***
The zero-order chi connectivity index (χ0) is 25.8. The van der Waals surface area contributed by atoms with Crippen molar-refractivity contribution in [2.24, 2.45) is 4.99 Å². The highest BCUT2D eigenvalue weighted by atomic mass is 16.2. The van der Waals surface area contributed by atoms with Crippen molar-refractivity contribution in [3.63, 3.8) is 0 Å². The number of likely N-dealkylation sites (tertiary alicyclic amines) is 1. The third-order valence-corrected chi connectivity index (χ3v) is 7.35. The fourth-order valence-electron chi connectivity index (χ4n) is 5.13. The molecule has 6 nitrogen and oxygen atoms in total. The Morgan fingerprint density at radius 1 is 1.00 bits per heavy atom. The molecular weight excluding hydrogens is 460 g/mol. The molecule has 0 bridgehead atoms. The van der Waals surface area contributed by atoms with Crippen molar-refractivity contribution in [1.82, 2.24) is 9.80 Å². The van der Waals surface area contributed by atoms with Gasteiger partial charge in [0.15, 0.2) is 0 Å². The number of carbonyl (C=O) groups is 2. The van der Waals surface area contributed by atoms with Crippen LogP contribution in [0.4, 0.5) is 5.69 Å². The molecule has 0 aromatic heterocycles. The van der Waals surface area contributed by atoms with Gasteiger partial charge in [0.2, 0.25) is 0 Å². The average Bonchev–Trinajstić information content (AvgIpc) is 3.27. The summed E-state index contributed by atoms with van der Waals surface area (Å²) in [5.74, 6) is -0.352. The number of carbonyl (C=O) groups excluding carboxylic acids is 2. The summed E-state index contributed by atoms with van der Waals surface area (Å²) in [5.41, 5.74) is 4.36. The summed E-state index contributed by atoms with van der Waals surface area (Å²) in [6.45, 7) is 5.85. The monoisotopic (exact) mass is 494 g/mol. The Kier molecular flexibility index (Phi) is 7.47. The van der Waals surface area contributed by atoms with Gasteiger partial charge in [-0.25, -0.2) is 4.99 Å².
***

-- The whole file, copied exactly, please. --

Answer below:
The zero-order chi connectivity index (χ0) is 25.8. The van der Waals surface area contributed by atoms with Crippen molar-refractivity contribution in [2.24, 2.45) is 4.99 Å². The highest BCUT2D eigenvalue weighted by atomic mass is 16.2. The van der Waals surface area contributed by atoms with Crippen molar-refractivity contribution in [3.63, 3.8) is 0 Å². The number of likely N-dealkylation sites (tertiary alicyclic amines) is 1. The third-order valence-corrected chi connectivity index (χ3v) is 7.35. The fourth-order valence-electron chi connectivity index (χ4n) is 5.13. The molecule has 6 nitrogen and oxygen atoms in total. The Morgan fingerprint density at radius 1 is 1.00 bits per heavy atom. The molecular weight excluding hydrogens is 460 g/mol. The molecule has 0 bridgehead atoms. The van der Waals surface area contributed by atoms with Crippen molar-refractivity contribution in [1.82, 2.24) is 9.80 Å². The van der Waals surface area contributed by atoms with Gasteiger partial charge in [0.15, 0.2) is 0 Å². The number of carbonyl (C=O) groups is 2. The van der Waals surface area contributed by atoms with Crippen LogP contribution in [0.4, 0.5) is 5.69 Å². The molecule has 0 aromatic heterocycles. The van der Waals surface area contributed by atoms with Gasteiger partial charge in [0.2, 0.25) is 0 Å². The average Bonchev–Trinajstić information content (AvgIpc) is 3.27. The summed E-state index contributed by atoms with van der Waals surface area (Å²) in [5.74, 6) is -0.352. The number of carbonyl (C=O) groups excluding carboxylic acids is 2. The summed E-state index contributed by atoms with van der Waals surface area (Å²) in [5.41, 5.74) is 4.36. The summed E-state index contributed by atoms with van der Waals surface area (Å²) in [6.45, 7) is 5.85. The monoisotopic (exact) mass is 494 g/mol. The Kier molecular flexibility index (Phi) is 7.47. The van der Waals surface area contributed by atoms with Gasteiger partial charge in [-0.25, -0.2) is 4.99 Å².